One of the most difficult things a student must learn is not something they can be taught in a 44-minute class period. As a 17-year old high school student, self-discipline is a virtue I have not quite gotten the hang of yet. I am constantly asking myself: What is the importance of self-discipline? Do I really need it? What does it even mean?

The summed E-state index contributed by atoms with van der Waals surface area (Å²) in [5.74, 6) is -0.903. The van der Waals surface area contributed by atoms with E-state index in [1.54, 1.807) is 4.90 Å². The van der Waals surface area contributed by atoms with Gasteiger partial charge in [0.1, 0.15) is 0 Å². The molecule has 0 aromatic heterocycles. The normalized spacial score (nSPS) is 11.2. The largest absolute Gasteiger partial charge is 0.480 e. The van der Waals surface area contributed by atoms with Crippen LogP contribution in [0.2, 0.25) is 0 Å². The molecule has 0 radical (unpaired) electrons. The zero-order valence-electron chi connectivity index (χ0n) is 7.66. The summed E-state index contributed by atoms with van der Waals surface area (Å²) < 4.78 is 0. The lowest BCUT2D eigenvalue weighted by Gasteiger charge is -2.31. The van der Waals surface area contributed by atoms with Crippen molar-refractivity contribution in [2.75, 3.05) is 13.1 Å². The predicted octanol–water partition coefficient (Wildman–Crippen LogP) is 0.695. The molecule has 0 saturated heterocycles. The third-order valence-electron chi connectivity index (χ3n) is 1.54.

My parents have always taught me to be disciplined, respectful, and grateful. To me, self-discipline has always been a big part of someone’s character. People are taught to be well behaved from a young age, whether it’s sharing their toys during school or taking a nap when they’re supposed to. However, well behaved doesn’t equate to being self-disciplined. Self-discipline takes a lot of hard work and focus. I’ve been in a lot of situations where I needed self-discipline. For example, shopping calls for a lot of self-control, especially if you’re an impulse buyer like me. If I see something in a store that I like, I pick it up immediately and get it. As hard as it is to admit, I only discipline myself about half the time. It’s something I’ve been trying to work on for a while now. It isn’t an easy thing that will come to you overnight. Self-discipline and self-control are virtues that take time, effort, and focus to obtain. The quote from Aesop’s fable is fitting: “Vanity is largely a matter of self-control, or lack thereof. Others may try to feed your ego, but it is up to us to restrain it.” It’s useful in the real world. It’s practical. It will keep you on the right path if you’re doing it right. You’ll be able to say ‘no’ to yourself and spend your energy, and money, in places where it really counts. Self-discipline is a hard lesson to learn, but the only way to learn is to go through a tough situation and grow from it.